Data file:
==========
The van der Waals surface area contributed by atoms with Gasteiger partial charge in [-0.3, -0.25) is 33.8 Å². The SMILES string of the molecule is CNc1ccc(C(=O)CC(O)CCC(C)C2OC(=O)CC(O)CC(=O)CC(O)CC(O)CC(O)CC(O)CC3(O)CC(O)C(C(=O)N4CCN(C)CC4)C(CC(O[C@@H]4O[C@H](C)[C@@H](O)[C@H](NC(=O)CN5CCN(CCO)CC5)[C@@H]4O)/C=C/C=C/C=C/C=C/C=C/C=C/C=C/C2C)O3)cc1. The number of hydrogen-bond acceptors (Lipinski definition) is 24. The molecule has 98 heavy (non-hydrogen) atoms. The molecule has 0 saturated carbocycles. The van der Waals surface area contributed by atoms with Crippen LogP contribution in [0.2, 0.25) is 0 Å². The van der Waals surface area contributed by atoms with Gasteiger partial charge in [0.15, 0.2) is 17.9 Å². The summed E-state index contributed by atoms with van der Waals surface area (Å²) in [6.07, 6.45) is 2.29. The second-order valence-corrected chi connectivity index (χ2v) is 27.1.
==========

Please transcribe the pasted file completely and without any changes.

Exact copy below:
The van der Waals surface area contributed by atoms with Gasteiger partial charge in [-0.3, -0.25) is 33.8 Å². The SMILES string of the molecule is CNc1ccc(C(=O)CC(O)CCC(C)C2OC(=O)CC(O)CC(=O)CC(O)CC(O)CC(O)CC(O)CC3(O)CC(O)C(C(=O)N4CCN(C)CC4)C(CC(O[C@@H]4O[C@H](C)[C@@H](O)[C@H](NC(=O)CN5CCN(CCO)CC5)[C@@H]4O)/C=C/C=C/C=C/C=C/C=C/C=C/C=C/C2C)O3)cc1. The number of hydrogen-bond acceptors (Lipinski definition) is 24. The molecule has 98 heavy (non-hydrogen) atoms. The molecule has 0 saturated carbocycles. The van der Waals surface area contributed by atoms with Crippen LogP contribution in [0.2, 0.25) is 0 Å². The van der Waals surface area contributed by atoms with Gasteiger partial charge in [0.15, 0.2) is 17.9 Å². The summed E-state index contributed by atoms with van der Waals surface area (Å²) in [6.07, 6.45) is 2.29. The second-order valence-corrected chi connectivity index (χ2v) is 27.1.